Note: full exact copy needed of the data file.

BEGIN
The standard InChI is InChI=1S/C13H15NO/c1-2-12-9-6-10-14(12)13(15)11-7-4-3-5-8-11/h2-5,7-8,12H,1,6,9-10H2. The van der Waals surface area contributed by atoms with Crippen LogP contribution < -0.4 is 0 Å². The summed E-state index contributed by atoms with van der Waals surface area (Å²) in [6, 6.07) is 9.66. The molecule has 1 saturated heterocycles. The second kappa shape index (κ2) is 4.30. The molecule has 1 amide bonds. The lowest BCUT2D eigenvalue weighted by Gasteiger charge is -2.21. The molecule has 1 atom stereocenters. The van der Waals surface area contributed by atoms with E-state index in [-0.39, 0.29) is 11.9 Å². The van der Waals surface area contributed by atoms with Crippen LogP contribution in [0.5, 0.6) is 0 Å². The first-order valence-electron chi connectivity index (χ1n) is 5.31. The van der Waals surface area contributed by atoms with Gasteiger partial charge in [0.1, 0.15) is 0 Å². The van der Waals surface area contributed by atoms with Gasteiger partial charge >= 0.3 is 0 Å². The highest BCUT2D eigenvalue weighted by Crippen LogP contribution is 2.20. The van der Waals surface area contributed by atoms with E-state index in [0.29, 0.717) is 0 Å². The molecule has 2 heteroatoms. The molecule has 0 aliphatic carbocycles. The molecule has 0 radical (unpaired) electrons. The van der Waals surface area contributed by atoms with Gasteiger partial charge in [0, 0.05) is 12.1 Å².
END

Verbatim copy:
The standard InChI is InChI=1S/C13H15NO/c1-2-12-9-6-10-14(12)13(15)11-7-4-3-5-8-11/h2-5,7-8,12H,1,6,9-10H2. The van der Waals surface area contributed by atoms with Crippen LogP contribution < -0.4 is 0 Å². The summed E-state index contributed by atoms with van der Waals surface area (Å²) in [6, 6.07) is 9.66. The molecule has 1 saturated heterocycles. The second kappa shape index (κ2) is 4.30. The molecule has 1 amide bonds. The lowest BCUT2D eigenvalue weighted by Gasteiger charge is -2.21. The molecule has 1 atom stereocenters. The van der Waals surface area contributed by atoms with E-state index in [-0.39, 0.29) is 11.9 Å². The van der Waals surface area contributed by atoms with Crippen LogP contribution in [0.5, 0.6) is 0 Å². The first-order valence-electron chi connectivity index (χ1n) is 5.31. The van der Waals surface area contributed by atoms with Gasteiger partial charge in [0.1, 0.15) is 0 Å². The van der Waals surface area contributed by atoms with Gasteiger partial charge >= 0.3 is 0 Å². The highest BCUT2D eigenvalue weighted by Crippen LogP contribution is 2.20. The van der Waals surface area contributed by atoms with E-state index in [0.29, 0.717) is 0 Å². The molecule has 2 heteroatoms. The molecule has 0 aliphatic carbocycles. The molecule has 0 radical (unpaired) electrons. The van der Waals surface area contributed by atoms with Gasteiger partial charge in [0, 0.05) is 12.1 Å².